The more important instrument in life’s journey is the compass. It is our internal compass that we have to fine tune to find God’s direction for our lives. It is this internal compass that God uses to guide or lead us in the direction He wants us to go. God repeatedly tells us that He wants to be our guide and lead us in His path but if we are paying more attention to the clock than the compass, He cannot accomplish what He desires for us. Once again Jeremiah 29 gives us a wonderful description of what God wants to do with our compass. “For I know the plans I have for you,’ declares the LORD, ‘plans to prosper you and not to harm you, plans to give you hope and a future. Then you will call upon me and come and pray to me, and I will listen to you. You will seek me and find me when you seek me with all your heart. I will be found by you,’ declares the LORD, ‘and will bring you back from captivity.” While the word “captivity” is used in a different context in this passage, some of you are captive to the clock and you are missing many, if not all, of the things God is trying to lead you to receive. This passage also gives us a very important component to keeping your compass in good operating order when it says “when you seek me with all your heart.” To maintain the best results with the compass we have to be totally focused on the One who we seek to direct us. Another important comparison is the clock seems to be more head-focused and the compass is more heart-focused. It is when we let our head supersede our heart that we seem to lose our sense of direction and we get caught up in the time trap. Rather than maintaining commitment to the direction God is giving us we find ourselves battling the clock.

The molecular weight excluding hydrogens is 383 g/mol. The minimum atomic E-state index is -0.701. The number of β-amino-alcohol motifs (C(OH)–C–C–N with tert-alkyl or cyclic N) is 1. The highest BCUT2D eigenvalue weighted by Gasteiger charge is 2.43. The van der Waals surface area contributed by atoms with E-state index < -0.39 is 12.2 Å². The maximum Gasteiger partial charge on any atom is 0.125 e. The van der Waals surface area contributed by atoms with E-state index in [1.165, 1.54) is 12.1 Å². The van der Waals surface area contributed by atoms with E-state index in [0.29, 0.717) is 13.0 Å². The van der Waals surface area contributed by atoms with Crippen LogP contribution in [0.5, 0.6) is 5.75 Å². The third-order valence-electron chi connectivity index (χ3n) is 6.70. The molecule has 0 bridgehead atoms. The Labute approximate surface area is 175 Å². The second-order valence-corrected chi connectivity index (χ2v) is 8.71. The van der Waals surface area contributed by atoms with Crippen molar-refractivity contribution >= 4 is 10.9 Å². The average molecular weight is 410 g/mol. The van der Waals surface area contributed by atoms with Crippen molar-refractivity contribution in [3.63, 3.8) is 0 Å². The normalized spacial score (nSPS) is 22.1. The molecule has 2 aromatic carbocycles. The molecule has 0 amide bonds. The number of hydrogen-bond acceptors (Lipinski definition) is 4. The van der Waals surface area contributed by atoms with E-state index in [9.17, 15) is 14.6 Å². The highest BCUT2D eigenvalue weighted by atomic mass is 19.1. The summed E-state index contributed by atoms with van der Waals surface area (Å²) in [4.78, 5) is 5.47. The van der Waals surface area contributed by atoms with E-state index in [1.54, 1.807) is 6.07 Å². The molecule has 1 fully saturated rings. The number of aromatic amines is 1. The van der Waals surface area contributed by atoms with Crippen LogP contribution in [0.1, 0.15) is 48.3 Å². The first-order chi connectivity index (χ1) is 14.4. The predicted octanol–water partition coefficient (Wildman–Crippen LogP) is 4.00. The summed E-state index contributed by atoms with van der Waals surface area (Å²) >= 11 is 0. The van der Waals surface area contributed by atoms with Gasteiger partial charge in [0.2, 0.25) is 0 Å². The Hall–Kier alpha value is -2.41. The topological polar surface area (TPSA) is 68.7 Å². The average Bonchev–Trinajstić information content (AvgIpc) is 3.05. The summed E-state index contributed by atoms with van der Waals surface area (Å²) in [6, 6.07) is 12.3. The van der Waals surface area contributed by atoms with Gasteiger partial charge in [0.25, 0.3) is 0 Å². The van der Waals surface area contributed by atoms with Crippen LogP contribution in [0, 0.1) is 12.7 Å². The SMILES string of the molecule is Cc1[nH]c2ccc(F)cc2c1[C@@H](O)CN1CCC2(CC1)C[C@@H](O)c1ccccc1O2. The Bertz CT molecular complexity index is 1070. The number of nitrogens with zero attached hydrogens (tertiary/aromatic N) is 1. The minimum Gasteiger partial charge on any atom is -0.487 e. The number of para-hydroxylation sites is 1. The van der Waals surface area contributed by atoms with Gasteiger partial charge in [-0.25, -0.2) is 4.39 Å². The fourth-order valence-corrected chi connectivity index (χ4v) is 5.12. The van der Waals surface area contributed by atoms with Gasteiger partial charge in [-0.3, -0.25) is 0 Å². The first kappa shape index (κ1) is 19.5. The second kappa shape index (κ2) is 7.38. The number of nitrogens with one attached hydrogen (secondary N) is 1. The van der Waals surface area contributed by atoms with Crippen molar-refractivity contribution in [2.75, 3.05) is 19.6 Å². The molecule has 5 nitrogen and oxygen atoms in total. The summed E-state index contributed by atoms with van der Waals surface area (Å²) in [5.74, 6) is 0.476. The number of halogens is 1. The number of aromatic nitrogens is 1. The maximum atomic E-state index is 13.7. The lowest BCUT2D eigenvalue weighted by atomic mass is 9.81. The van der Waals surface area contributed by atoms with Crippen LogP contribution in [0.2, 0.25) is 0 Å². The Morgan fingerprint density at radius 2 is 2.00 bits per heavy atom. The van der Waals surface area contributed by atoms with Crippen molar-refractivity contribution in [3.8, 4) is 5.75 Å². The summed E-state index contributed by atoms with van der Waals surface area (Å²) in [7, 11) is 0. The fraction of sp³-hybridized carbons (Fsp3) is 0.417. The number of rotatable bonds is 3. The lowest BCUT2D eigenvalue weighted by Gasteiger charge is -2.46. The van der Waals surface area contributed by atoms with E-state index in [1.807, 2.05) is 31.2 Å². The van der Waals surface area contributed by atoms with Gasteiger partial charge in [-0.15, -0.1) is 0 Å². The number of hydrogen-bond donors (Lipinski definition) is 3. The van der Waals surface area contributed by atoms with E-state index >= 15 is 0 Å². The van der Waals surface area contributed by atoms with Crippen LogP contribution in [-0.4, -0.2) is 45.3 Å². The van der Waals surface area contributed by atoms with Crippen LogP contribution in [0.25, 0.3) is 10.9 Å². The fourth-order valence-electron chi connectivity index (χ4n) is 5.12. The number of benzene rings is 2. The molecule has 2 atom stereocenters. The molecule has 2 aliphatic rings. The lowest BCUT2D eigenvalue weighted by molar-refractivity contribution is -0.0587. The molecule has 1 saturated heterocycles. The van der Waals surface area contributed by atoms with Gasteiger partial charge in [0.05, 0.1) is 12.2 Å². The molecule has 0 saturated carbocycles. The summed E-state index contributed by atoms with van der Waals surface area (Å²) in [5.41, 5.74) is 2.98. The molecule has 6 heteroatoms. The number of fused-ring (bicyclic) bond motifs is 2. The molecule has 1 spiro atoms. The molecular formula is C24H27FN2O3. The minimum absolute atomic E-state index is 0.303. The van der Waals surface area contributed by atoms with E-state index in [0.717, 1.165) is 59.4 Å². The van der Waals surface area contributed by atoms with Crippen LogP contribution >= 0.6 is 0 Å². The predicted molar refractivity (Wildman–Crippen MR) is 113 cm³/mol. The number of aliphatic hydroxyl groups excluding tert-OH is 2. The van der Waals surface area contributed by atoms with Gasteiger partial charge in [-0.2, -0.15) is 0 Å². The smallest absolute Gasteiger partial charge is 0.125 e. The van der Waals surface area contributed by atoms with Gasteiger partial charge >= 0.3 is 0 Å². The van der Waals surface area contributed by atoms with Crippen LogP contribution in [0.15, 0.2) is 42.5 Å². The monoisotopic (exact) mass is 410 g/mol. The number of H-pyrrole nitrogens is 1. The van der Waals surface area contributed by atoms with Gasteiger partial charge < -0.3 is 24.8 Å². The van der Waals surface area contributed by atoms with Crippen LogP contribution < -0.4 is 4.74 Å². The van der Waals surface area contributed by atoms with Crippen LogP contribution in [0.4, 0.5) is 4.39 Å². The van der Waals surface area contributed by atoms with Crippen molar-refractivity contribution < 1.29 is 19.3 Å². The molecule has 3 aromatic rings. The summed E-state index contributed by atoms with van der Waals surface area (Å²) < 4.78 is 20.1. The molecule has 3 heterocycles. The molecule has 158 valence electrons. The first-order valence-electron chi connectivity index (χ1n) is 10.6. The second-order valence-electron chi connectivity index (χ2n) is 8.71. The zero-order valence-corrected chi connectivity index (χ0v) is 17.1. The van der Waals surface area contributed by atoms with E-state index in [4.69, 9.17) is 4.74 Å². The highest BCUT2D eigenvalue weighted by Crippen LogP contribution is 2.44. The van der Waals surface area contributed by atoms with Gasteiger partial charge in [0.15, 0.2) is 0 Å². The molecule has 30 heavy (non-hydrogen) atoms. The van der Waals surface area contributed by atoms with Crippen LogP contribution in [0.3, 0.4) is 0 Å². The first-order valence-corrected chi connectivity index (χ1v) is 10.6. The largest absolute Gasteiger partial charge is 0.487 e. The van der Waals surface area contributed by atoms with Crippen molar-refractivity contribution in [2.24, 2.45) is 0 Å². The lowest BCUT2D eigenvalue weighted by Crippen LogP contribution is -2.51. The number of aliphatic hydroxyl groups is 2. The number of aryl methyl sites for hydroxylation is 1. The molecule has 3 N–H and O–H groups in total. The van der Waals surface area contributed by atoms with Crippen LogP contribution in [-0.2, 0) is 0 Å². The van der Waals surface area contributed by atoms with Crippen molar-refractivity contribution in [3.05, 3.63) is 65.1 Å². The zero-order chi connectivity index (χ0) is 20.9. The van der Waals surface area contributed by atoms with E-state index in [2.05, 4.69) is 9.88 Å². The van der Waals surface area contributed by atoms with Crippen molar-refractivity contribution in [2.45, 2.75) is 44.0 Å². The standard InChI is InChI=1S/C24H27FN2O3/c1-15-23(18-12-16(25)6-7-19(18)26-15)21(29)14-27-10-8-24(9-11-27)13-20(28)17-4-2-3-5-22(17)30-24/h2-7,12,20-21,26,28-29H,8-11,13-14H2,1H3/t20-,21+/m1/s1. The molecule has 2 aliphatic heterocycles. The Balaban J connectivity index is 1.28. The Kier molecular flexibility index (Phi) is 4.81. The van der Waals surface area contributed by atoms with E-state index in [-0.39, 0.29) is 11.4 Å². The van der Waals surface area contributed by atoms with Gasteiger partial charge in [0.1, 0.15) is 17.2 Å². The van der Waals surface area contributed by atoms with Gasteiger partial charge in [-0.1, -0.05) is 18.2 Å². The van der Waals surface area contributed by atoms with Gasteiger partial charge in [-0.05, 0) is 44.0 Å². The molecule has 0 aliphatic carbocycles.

I want to close with a message written by Charles E. Hummel entitled “Tyranny of the Urgent.” Hummel says “Have you ever wished for a thirty-hour day? Surely this extra time would relieve the tremendous pressure under which we live. Our lives leave a trail of unfinished tasks. Nor will the passage of time help us catch up. Children grow in number and age to require more of our time. Greater experience in profession and church brings more exacting assignments. So we find ourselves working more and enjoying it less. We live in a constant tension between the urgent and the important. The problem is that the important task rarely must be done today, or even this week…A man’s home is no longer his castle; it is no longer a place away from urgent tasks because the telephone breaches the walls with imperious demands. The momentary appeal of these tasks seems irresistible and important, and they devour our energy. But in light of time’s perspective their deceptive prominence fades; with a sense of loss we recall the important tasks pushed aside. We realize we’ve become slaves to the tyranny of the urgent.” Satan will use urgency (the clock) to draw us away from the important (the compass). I want to encourage you to get focused on your compass and evaluate your current direction. Use time as a resource for developing you direction rather than a distraction from your compass. With energy and focus on your compass being the priority, you can find yourself benefiting from what is described this way in Isaiah 58: 11 which says “The LORD will guide you always; he will satisfy your needs in a sun-scorched land and will strengthen your frame. You will be like a well-watered garden, like a spring whose waters never fail.” Sounds like a great reason to gain and sustain a focus on your compass!